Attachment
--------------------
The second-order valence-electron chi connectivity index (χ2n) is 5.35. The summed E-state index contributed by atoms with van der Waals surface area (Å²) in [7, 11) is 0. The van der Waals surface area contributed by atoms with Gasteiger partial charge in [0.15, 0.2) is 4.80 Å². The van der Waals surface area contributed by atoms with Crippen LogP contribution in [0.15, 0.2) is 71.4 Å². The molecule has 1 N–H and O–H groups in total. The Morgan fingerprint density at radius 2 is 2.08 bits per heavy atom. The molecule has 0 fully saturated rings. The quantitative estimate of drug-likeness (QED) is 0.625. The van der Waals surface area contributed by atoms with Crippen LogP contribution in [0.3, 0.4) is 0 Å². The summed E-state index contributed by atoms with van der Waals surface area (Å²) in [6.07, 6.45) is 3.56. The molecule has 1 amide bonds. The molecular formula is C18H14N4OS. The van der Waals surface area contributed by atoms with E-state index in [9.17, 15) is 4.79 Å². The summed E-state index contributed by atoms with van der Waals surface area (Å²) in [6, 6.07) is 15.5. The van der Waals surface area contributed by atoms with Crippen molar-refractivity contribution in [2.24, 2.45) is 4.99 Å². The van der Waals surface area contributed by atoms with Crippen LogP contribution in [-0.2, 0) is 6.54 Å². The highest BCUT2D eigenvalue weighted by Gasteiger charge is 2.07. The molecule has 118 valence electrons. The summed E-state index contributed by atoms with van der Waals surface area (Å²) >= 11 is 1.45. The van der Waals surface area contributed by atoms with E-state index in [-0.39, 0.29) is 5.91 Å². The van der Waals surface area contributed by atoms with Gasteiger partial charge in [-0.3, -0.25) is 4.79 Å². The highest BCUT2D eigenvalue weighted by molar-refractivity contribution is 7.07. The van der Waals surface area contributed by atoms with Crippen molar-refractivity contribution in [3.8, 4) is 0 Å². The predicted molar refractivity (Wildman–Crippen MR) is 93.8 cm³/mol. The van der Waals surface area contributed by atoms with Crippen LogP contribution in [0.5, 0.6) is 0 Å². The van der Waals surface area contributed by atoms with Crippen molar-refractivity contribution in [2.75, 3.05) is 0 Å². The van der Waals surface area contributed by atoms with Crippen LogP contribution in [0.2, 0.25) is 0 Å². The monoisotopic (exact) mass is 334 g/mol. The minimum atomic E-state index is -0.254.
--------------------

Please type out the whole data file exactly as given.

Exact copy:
The second-order valence-electron chi connectivity index (χ2n) is 5.35. The summed E-state index contributed by atoms with van der Waals surface area (Å²) in [7, 11) is 0. The van der Waals surface area contributed by atoms with Gasteiger partial charge in [0.15, 0.2) is 4.80 Å². The van der Waals surface area contributed by atoms with Crippen LogP contribution in [0.15, 0.2) is 71.4 Å². The molecule has 1 N–H and O–H groups in total. The Morgan fingerprint density at radius 2 is 2.08 bits per heavy atom. The molecule has 0 fully saturated rings. The quantitative estimate of drug-likeness (QED) is 0.625. The van der Waals surface area contributed by atoms with Crippen LogP contribution in [0.3, 0.4) is 0 Å². The summed E-state index contributed by atoms with van der Waals surface area (Å²) in [6.07, 6.45) is 3.56. The molecule has 1 amide bonds. The molecular formula is C18H14N4OS. The van der Waals surface area contributed by atoms with E-state index in [9.17, 15) is 4.79 Å². The summed E-state index contributed by atoms with van der Waals surface area (Å²) in [6, 6.07) is 15.5. The van der Waals surface area contributed by atoms with Crippen molar-refractivity contribution in [2.24, 2.45) is 4.99 Å². The van der Waals surface area contributed by atoms with Crippen LogP contribution in [-0.2, 0) is 6.54 Å². The highest BCUT2D eigenvalue weighted by Gasteiger charge is 2.07. The molecule has 118 valence electrons. The summed E-state index contributed by atoms with van der Waals surface area (Å²) >= 11 is 1.45. The van der Waals surface area contributed by atoms with E-state index in [-0.39, 0.29) is 5.91 Å². The van der Waals surface area contributed by atoms with Gasteiger partial charge in [-0.3, -0.25) is 4.79 Å². The highest BCUT2D eigenvalue weighted by molar-refractivity contribution is 7.07. The van der Waals surface area contributed by atoms with Crippen molar-refractivity contribution in [3.8, 4) is 0 Å². The predicted molar refractivity (Wildman–Crippen MR) is 93.8 cm³/mol. The van der Waals surface area contributed by atoms with Crippen LogP contribution in [0.5, 0.6) is 0 Å². The van der Waals surface area contributed by atoms with Crippen molar-refractivity contribution in [2.75, 3.05) is 0 Å². The van der Waals surface area contributed by atoms with Crippen LogP contribution in [0.2, 0.25) is 0 Å². The monoisotopic (exact) mass is 334 g/mol. The minimum atomic E-state index is -0.254.